Taverns Of The National Road

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Levi Wilson Tavern in Buffalo Township near Claysville
Levi Wilson Tavern in Buffalo Township near Claysville
Photo credit: Nyttend via Wikimedia Commons/Public domain

At the height of the National Road, there averaged a tavern for every mile of the road to provide food, drink and lodging for monied people riding in stagecoaches and wagoners with Conestoga wagons.

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After the federal government built the National Road, it was turned over to state governments to operate. Many of them paid for maintaining the road by establishing tolls. A pike blocked the road until the toll was paid. The pike was turned to allow a vehicle to pass, leading to them being called pike roads.

To draw large crowds of wagoners, pike tavern owners invented their own specialty drinks to offer something the other taverns didn’t have. As people rode stagecoaches or Conestoga wagons along the National Road west from Fayette County, the first set of taverns they encountered entering Washington County was in West Brownsville.

West Brownsville

Adams’s Tavern was always crowded with guests during the heyday of the National Road.

Armstrong’s Tavern was filled at night during the peak of the road. Later it was used as a passenger and freight train station.

Owen’s Tavern was an old stone house operated by a veteran of the Revolutionary War. The owner’s father was murdered in the tavern, the crime was never solved and the tavern closed.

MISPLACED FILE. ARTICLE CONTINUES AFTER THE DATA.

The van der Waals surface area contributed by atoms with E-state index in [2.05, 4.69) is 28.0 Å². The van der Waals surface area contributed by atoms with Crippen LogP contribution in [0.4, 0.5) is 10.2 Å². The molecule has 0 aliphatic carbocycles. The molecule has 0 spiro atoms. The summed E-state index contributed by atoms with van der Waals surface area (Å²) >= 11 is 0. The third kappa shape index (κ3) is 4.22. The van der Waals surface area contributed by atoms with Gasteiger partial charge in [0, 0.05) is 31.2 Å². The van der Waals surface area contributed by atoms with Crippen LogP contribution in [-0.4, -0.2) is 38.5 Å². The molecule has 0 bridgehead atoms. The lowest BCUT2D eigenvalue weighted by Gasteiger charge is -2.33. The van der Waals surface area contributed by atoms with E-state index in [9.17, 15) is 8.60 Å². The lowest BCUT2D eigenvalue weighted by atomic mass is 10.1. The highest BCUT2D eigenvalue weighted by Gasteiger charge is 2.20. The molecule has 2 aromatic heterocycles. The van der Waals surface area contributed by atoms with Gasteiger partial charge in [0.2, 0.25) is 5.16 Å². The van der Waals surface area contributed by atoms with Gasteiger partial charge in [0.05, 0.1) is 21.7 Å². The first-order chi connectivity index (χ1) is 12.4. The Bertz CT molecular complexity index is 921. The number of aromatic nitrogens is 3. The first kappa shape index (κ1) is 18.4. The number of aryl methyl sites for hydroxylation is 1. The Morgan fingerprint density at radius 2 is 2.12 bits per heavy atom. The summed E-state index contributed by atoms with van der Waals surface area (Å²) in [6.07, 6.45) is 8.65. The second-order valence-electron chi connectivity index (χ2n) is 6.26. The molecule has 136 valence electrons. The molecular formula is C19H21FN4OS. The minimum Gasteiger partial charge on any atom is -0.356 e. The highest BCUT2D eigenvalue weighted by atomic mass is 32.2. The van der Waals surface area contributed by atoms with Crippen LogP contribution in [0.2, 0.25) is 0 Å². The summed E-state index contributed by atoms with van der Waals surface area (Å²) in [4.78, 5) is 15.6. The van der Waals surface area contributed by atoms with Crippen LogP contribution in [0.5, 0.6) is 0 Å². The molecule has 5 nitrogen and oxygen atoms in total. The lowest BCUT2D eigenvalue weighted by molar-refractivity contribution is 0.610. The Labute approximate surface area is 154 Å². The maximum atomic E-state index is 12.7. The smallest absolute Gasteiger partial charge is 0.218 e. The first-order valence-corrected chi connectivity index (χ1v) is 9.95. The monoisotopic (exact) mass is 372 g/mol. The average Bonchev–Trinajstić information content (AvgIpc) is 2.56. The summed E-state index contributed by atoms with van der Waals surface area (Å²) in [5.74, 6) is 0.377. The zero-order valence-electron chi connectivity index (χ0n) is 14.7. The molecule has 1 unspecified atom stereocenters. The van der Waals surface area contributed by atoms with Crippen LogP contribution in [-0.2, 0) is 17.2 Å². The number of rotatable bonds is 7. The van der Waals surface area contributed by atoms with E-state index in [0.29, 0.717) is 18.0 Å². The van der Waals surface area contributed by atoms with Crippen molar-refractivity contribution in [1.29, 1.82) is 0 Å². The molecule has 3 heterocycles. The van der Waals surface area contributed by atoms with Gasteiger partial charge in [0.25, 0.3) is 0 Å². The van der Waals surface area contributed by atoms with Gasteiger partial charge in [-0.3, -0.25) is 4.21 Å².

Joseph Dorsey Tavern closed and became someone’s home.

Richeyville, Centerville

Centerville was halfway between Uniontown and Washington on the National Road. Today, the Centerville Historic District provides an example of a stagecoach stop – it was mostly used by people with the money to travel by stagecoach.

John Roger’s Tavern was a quiet, well-kept tavern. It became a private residence.

Zephania Riggle’s Tavern was the big wagon stand in the Centerville area. The wagon yard – where the Conestoga wagons were kept overnight – was located behind the brick building. It was owned by a succession of people who continued the tavern long after the peak usage of the National Road.

Many tavern owners leased the buildings on a year-to-year basis, resulting in a succession of tavern owners.

Not too far from Riggle’s Tavern was Constitution Tavern, which displayed a copy of the U.S. Constitution.

Miller’s Tavern didn’t last beyond the big years of the National Road. While it operated, it was a popular, well-kept overnight place.

Railley’s Tavern was a brick house that conducted business for about twenty years during the peak of the National Road traffic. Later, it became someone’s home.

Welsh’s Tavern was also known as Emery’s Tavern.


The Beallsville Historic District is what remains of a former pike town – over 100 buildings, most of them contributing, an old cemetery and a milestone marker.

Key’s Tavern was the first tavern seen on entering Beallsville from the east. It had a large wagon yard. During the money-making years, there was a new proprietor every few years.

The Charlie Miller House was an “aristocratic old tavern … [that] enjoyed a good reputation as an eating house,” according to Searight’s The Old Pike, published in 1894 and quoted in Route40.net.

Greenfield Tavern was known for its coffee, which taverns didn’t usually serve, and the Beallsville Savings Bank, which was located in the tavern.

Scenery Hill

The Scenery Hill Historic District showcases taverns from the heyday of the National Road. Related service facilities and retail stores can be seen.

People made the trip from Washington to Scenery Hill for dinner and dancing at Miller-Taylor Tavern. The popular destination served sumptuous, savory meals, according to The Old Pike. The building became a private residence.